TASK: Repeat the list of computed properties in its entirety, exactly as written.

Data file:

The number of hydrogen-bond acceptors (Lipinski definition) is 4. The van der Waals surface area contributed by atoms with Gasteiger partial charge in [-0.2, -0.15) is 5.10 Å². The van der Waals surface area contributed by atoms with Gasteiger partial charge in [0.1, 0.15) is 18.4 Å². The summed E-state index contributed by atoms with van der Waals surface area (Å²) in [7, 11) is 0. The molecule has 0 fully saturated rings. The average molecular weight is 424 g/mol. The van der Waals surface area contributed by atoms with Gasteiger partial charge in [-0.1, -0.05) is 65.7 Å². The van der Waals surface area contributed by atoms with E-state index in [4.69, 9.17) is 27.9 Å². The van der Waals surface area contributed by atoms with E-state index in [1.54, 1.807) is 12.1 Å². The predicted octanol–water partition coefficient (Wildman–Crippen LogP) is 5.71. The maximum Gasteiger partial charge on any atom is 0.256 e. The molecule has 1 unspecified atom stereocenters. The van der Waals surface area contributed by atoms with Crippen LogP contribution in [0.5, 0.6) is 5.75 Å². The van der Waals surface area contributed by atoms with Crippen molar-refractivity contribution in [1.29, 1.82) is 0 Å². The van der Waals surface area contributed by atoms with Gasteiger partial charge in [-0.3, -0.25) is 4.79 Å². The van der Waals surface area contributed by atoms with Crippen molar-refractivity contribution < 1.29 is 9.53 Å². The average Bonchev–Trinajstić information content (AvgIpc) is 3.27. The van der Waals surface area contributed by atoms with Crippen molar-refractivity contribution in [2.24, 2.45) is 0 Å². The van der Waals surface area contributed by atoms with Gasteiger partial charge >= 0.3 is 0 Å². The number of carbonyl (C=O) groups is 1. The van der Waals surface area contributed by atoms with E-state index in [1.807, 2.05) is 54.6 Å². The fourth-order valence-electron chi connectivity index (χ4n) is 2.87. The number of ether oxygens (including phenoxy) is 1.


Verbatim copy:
The number of hydrogen-bond acceptors (Lipinski definition) is 4. The van der Waals surface area contributed by atoms with Gasteiger partial charge in [-0.2, -0.15) is 5.10 Å². The van der Waals surface area contributed by atoms with Gasteiger partial charge in [0.1, 0.15) is 18.4 Å². The summed E-state index contributed by atoms with van der Waals surface area (Å²) in [7, 11) is 0. The molecule has 0 fully saturated rings. The average molecular weight is 424 g/mol. The van der Waals surface area contributed by atoms with Gasteiger partial charge in [-0.1, -0.05) is 65.7 Å². The van der Waals surface area contributed by atoms with E-state index in [4.69, 9.17) is 27.9 Å². The van der Waals surface area contributed by atoms with E-state index in [1.54, 1.807) is 12.1 Å². The predicted octanol–water partition coefficient (Wildman–Crippen LogP) is 5.71. The maximum Gasteiger partial charge on any atom is 0.256 e. The molecule has 1 unspecified atom stereocenters. The van der Waals surface area contributed by atoms with Crippen LogP contribution in [0.5, 0.6) is 5.75 Å². The van der Waals surface area contributed by atoms with Crippen molar-refractivity contribution in [1.29, 1.82) is 0 Å². The van der Waals surface area contributed by atoms with Gasteiger partial charge in [-0.3, -0.25) is 4.79 Å². The van der Waals surface area contributed by atoms with Crippen molar-refractivity contribution < 1.29 is 9.53 Å². The average Bonchev–Trinajstić information content (AvgIpc) is 3.27. The van der Waals surface area contributed by atoms with Crippen molar-refractivity contribution in [2.24, 2.45) is 0 Å². The van der Waals surface area contributed by atoms with Gasteiger partial charge >= 0.3 is 0 Å². The number of carbonyl (C=O) groups is 1. The van der Waals surface area contributed by atoms with E-state index in [1.807, 2.05) is 54.6 Å². The fourth-order valence-electron chi connectivity index (χ4n) is 2.87. The number of ether oxygens (including phenoxy) is 1.